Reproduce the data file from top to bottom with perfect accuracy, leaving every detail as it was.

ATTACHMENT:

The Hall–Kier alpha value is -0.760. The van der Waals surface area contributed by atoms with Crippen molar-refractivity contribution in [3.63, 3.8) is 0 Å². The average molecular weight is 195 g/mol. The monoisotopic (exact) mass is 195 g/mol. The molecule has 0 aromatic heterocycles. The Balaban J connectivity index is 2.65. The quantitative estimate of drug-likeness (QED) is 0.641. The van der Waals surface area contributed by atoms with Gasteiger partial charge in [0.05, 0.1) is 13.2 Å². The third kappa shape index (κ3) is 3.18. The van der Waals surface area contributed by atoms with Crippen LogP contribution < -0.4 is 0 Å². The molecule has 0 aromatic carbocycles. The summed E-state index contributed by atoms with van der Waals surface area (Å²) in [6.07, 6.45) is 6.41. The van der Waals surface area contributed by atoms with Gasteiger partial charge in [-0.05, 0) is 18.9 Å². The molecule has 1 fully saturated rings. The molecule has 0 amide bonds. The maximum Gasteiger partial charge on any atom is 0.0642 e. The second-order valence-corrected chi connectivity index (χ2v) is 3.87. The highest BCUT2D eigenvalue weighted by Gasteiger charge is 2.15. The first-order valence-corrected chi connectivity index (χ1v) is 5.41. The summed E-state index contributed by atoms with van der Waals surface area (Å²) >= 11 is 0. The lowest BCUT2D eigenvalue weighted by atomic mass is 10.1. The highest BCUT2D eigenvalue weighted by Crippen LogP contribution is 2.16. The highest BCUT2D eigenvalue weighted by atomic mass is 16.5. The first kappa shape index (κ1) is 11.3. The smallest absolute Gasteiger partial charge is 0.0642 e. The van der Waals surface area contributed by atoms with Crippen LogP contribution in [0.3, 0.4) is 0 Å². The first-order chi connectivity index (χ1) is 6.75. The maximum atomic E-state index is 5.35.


The Hall–Kier alpha value is -0.760. The van der Waals surface area contributed by atoms with Crippen molar-refractivity contribution in [3.63, 3.8) is 0 Å². The average molecular weight is 195 g/mol. The monoisotopic (exact) mass is 195 g/mol. The molecule has 0 aromatic heterocycles. The Balaban J connectivity index is 2.65. The quantitative estimate of drug-likeness (QED) is 0.641. The van der Waals surface area contributed by atoms with Gasteiger partial charge in [0.05, 0.1) is 13.2 Å². The third kappa shape index (κ3) is 3.18. The van der Waals surface area contributed by atoms with Crippen LogP contribution < -0.4 is 0 Å². The molecule has 0 aromatic carbocycles. The summed E-state index contributed by atoms with van der Waals surface area (Å²) in [6.07, 6.45) is 6.41. The van der Waals surface area contributed by atoms with Gasteiger partial charge in [-0.05, 0) is 18.9 Å². The molecule has 1 fully saturated rings. The molecule has 0 amide bonds. The maximum Gasteiger partial charge on any atom is 0.0642 e. The second-order valence-corrected chi connectivity index (χ2v) is 3.87. The highest BCUT2D eigenvalue weighted by Gasteiger charge is 2.15. The first-order valence-corrected chi connectivity index (χ1v) is 5.41. The summed E-state index contributed by atoms with van der Waals surface area (Å²) >= 11 is 0. The lowest BCUT2D eigenvalue weighted by atomic mass is 10.1. The highest BCUT2D eigenvalue weighted by Crippen LogP contribution is 2.16. The highest BCUT2D eigenvalue weighted by atomic mass is 16.5. The first kappa shape index (κ1) is 11.3. The smallest absolute Gasteiger partial charge is 0.0642 e. The van der Waals surface area contributed by atoms with Crippen LogP contribution in [0.3, 0.4) is 0 Å². The first-order chi connectivity index (χ1) is 6.75. The maximum atomic E-state index is 5.35.